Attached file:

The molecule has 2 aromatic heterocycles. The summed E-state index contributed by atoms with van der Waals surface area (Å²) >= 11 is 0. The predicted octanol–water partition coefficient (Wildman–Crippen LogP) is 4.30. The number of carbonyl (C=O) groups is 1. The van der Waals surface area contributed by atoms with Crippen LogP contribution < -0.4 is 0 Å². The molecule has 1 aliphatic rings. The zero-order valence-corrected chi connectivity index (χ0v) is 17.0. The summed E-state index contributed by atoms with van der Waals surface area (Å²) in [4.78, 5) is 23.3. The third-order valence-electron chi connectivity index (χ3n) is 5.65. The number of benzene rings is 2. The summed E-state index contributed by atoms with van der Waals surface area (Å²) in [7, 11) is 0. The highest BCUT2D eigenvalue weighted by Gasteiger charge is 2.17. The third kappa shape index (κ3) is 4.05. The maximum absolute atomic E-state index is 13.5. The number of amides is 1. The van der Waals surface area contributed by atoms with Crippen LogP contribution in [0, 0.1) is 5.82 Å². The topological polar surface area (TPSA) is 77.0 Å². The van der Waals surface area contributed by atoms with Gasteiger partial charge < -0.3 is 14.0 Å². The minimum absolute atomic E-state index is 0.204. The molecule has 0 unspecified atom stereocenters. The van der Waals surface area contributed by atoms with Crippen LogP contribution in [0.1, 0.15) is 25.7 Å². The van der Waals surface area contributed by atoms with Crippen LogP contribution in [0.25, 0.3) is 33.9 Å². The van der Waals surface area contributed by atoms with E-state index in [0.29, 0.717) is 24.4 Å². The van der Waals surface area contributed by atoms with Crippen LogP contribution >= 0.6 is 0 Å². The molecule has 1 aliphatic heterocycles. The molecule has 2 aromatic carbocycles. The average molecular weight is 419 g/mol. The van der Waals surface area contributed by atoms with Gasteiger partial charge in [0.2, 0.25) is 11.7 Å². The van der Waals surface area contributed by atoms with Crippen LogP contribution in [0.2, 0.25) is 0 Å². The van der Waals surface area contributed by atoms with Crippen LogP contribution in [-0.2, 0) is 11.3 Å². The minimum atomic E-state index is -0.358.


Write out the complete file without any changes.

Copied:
The molecule has 2 aromatic heterocycles. The summed E-state index contributed by atoms with van der Waals surface area (Å²) >= 11 is 0. The predicted octanol–water partition coefficient (Wildman–Crippen LogP) is 4.30. The number of carbonyl (C=O) groups is 1. The van der Waals surface area contributed by atoms with Crippen LogP contribution < -0.4 is 0 Å². The molecule has 1 aliphatic rings. The zero-order valence-corrected chi connectivity index (χ0v) is 17.0. The summed E-state index contributed by atoms with van der Waals surface area (Å²) in [4.78, 5) is 23.3. The third-order valence-electron chi connectivity index (χ3n) is 5.65. The number of benzene rings is 2. The summed E-state index contributed by atoms with van der Waals surface area (Å²) in [7, 11) is 0. The highest BCUT2D eigenvalue weighted by Gasteiger charge is 2.17. The third kappa shape index (κ3) is 4.05. The maximum absolute atomic E-state index is 13.5. The number of amides is 1. The van der Waals surface area contributed by atoms with Crippen LogP contribution in [0, 0.1) is 5.82 Å². The topological polar surface area (TPSA) is 77.0 Å². The van der Waals surface area contributed by atoms with Gasteiger partial charge < -0.3 is 14.0 Å². The minimum absolute atomic E-state index is 0.204. The molecule has 0 unspecified atom stereocenters. The van der Waals surface area contributed by atoms with Crippen LogP contribution in [0.1, 0.15) is 25.7 Å². The van der Waals surface area contributed by atoms with Crippen LogP contribution in [0.25, 0.3) is 33.9 Å². The van der Waals surface area contributed by atoms with E-state index in [0.29, 0.717) is 24.4 Å². The van der Waals surface area contributed by atoms with Crippen LogP contribution >= 0.6 is 0 Å². The molecule has 1 aliphatic heterocycles. The molecule has 2 aromatic carbocycles. The average molecular weight is 419 g/mol. The van der Waals surface area contributed by atoms with Gasteiger partial charge in [0.2, 0.25) is 11.7 Å². The van der Waals surface area contributed by atoms with Crippen LogP contribution in [0.2, 0.25) is 0 Å². The van der Waals surface area contributed by atoms with Crippen LogP contribution in [-0.2, 0) is 11.3 Å². The minimum atomic E-state index is -0.358.